Solar cyber cafes head for Africa
Computer Aid International has sent its third solar-powered cyber café-in-a-box to Africa, and is seeking donations to help send more.
The units, called ZubaBox, have been sent to Kenya and Zambia.
These much-needed resources are already being used to capacity by communities long cut off from information society.
But donations are needed to equip and ship more.
ZubaBox is a shipping container fitted with a thin client computing system running 11 PCs and powered by solar panels developed by Firefly.
The containers, fully equipped at a cost of around USD35 300, can take PCs and internet access to areas where there is no connectivity or power.
Solar energy supplies all the system’s energy needs on a sunny day, with several hours of full service energy possible on a rainy day.
The ZubaBox connectivity depends on available services, with satellite connectivity used if none other is available.
Reports from Macha say the first ZubaBox is making its much-needed presence felt in the isolated community. It is being used on a rota system – schools use it in the morning, teachers and nurses receive training in the afternoons, and general sessions are held for adults later.
A bank kiosk attached to the unit is also allowing for people to receive their salaries in Macha, rather than having to travel to the nearest town.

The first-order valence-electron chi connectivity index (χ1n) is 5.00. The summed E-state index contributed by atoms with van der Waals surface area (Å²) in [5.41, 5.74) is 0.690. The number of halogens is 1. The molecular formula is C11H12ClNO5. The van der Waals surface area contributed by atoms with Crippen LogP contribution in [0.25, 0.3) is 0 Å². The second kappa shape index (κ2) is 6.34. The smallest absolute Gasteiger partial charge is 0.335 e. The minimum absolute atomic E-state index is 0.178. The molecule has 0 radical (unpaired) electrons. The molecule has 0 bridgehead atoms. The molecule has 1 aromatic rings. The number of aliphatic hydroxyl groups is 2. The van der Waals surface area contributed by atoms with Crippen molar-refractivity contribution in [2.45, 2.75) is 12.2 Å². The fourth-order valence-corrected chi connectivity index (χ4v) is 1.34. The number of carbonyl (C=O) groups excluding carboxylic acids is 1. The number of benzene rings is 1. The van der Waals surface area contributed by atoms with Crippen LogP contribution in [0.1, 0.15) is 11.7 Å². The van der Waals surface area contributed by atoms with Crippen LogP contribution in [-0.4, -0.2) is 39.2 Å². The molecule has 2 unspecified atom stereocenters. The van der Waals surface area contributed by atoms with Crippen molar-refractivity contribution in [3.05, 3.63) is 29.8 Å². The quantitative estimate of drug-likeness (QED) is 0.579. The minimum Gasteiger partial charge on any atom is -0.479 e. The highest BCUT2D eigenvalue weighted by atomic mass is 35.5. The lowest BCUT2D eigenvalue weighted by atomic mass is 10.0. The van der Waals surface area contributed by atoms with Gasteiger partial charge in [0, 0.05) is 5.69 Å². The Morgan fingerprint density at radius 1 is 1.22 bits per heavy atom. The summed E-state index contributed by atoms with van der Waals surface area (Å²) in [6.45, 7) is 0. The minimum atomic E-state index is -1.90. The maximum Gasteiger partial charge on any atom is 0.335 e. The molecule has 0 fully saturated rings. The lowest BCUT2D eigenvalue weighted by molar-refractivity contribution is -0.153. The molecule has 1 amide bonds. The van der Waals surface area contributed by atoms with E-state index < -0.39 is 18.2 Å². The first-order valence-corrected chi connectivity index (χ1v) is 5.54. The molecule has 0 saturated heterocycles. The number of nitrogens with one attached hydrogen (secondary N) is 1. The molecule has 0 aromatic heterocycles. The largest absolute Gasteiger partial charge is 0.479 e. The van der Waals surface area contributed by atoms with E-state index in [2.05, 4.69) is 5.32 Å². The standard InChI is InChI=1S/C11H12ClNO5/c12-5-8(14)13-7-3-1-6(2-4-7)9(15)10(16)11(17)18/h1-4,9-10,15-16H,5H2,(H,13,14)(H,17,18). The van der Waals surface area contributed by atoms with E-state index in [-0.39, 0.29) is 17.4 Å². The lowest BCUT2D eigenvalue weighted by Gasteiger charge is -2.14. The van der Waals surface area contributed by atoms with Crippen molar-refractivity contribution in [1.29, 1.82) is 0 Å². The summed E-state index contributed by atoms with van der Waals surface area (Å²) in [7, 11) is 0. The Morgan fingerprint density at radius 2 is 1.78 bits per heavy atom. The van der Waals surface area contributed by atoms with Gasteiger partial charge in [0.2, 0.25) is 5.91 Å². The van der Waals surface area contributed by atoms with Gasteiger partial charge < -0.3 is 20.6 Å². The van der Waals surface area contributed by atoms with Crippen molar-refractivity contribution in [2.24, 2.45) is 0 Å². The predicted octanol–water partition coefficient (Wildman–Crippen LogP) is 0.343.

The ZubaBox is also making it possible for locals to carry out tasks, such as registering births and deaths and making tax arrangements, which previously would have required them to travel long distances.
The flying doctor service Amref is also making use of the facility to establish a video link with larger hospitals to help assess patients’ conditions.
The second Zambian installation was made after the local chief at Chikanta, about 60km from Macha, approached Computer Aid International to install one at his village too.
Each ZubaBox includes a refurbished Pentium 4 PC, with 3Gb of RAM and a 80Gb+ hard disk, two2 NComputing X550 desktop virtualisation cards, 11 low-power monitors, keyboards and mice and advanced solar power system, as well as sockets for recharging up to ten mobile phones and capacity for a VSAT modem or printer.
A mesh network system in the ZubaBox can also allow users in a 1.5km radius to access the internet, with plans being laid to extend these networks to cover a 30km radius.
With the successful installation of two ZubaBoxes in Zambia and one in Kenya, companies are now being urged to donate funding for at least ten more to be equipped and sent this year.
Computer Aid International has also shipped over 160 000 refurbished PCs to developing countries, as part of its goal to help reduce poverty through ICTs. These computers are mainly used for education, health and non-profit purposes.
Last month, 125 Pcs were dispatched to schools in Zimbabwe through the UNESCO Associated Schools Project Network (ASPnet) project, and 293 refurbished computers and monitors were sent to the Murtala Muhammed Foundation in Nigeria. Computer Aid will also shortly be sending out a ZubaBox to the Foundation.